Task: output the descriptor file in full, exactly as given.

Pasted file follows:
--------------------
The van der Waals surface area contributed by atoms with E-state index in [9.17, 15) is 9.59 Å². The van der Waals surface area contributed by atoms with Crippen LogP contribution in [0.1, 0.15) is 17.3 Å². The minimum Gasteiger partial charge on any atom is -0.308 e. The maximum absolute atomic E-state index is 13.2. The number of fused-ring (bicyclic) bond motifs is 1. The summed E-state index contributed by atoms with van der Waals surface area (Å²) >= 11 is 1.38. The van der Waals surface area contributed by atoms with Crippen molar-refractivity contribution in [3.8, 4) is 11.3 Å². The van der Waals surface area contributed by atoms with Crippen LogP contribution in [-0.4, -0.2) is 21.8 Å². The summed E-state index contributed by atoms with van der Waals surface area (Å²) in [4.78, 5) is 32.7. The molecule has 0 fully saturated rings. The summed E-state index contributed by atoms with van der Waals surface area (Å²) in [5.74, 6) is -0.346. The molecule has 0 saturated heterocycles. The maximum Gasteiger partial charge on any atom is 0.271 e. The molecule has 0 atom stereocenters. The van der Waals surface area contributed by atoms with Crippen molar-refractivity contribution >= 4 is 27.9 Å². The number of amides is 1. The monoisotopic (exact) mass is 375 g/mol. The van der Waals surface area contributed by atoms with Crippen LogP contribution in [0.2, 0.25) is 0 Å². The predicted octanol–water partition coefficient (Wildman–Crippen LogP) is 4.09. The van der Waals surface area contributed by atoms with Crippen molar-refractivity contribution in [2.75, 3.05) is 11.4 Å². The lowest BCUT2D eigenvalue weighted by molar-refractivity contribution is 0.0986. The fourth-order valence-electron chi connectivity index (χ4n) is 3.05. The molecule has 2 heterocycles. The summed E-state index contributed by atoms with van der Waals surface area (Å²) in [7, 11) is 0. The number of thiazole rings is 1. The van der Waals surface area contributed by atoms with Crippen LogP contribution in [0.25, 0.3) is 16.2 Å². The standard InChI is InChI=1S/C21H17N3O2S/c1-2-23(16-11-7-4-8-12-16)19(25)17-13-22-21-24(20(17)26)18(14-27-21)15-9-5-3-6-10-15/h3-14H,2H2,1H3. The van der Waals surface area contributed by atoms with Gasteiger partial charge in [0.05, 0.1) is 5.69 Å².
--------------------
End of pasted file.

The van der Waals surface area contributed by atoms with E-state index in [9.17, 15) is 9.59 Å². The van der Waals surface area contributed by atoms with Crippen LogP contribution in [0.1, 0.15) is 17.3 Å². The minimum Gasteiger partial charge on any atom is -0.308 e. The maximum absolute atomic E-state index is 13.2. The number of fused-ring (bicyclic) bond motifs is 1. The summed E-state index contributed by atoms with van der Waals surface area (Å²) >= 11 is 1.38. The van der Waals surface area contributed by atoms with Crippen molar-refractivity contribution in [3.8, 4) is 11.3 Å². The van der Waals surface area contributed by atoms with Crippen LogP contribution in [-0.4, -0.2) is 21.8 Å². The summed E-state index contributed by atoms with van der Waals surface area (Å²) in [4.78, 5) is 32.7. The molecule has 0 fully saturated rings. The summed E-state index contributed by atoms with van der Waals surface area (Å²) in [5.74, 6) is -0.346. The molecule has 0 saturated heterocycles. The maximum Gasteiger partial charge on any atom is 0.271 e. The molecule has 0 atom stereocenters. The van der Waals surface area contributed by atoms with Crippen molar-refractivity contribution >= 4 is 27.9 Å². The number of amides is 1. The monoisotopic (exact) mass is 375 g/mol. The van der Waals surface area contributed by atoms with Crippen LogP contribution in [0.2, 0.25) is 0 Å². The predicted octanol–water partition coefficient (Wildman–Crippen LogP) is 4.09. The van der Waals surface area contributed by atoms with Crippen molar-refractivity contribution in [2.75, 3.05) is 11.4 Å². The lowest BCUT2D eigenvalue weighted by molar-refractivity contribution is 0.0986. The fourth-order valence-electron chi connectivity index (χ4n) is 3.05. The molecule has 2 heterocycles. The summed E-state index contributed by atoms with van der Waals surface area (Å²) in [7, 11) is 0. The number of thiazole rings is 1. The van der Waals surface area contributed by atoms with Crippen LogP contribution in [0.25, 0.3) is 16.2 Å². The standard InChI is InChI=1S/C21H17N3O2S/c1-2-23(16-11-7-4-8-12-16)19(25)17-13-22-21-24(20(17)26)18(14-27-21)15-9-5-3-6-10-15/h3-14H,2H2,1H3. The van der Waals surface area contributed by atoms with Gasteiger partial charge in [0.05, 0.1) is 5.69 Å².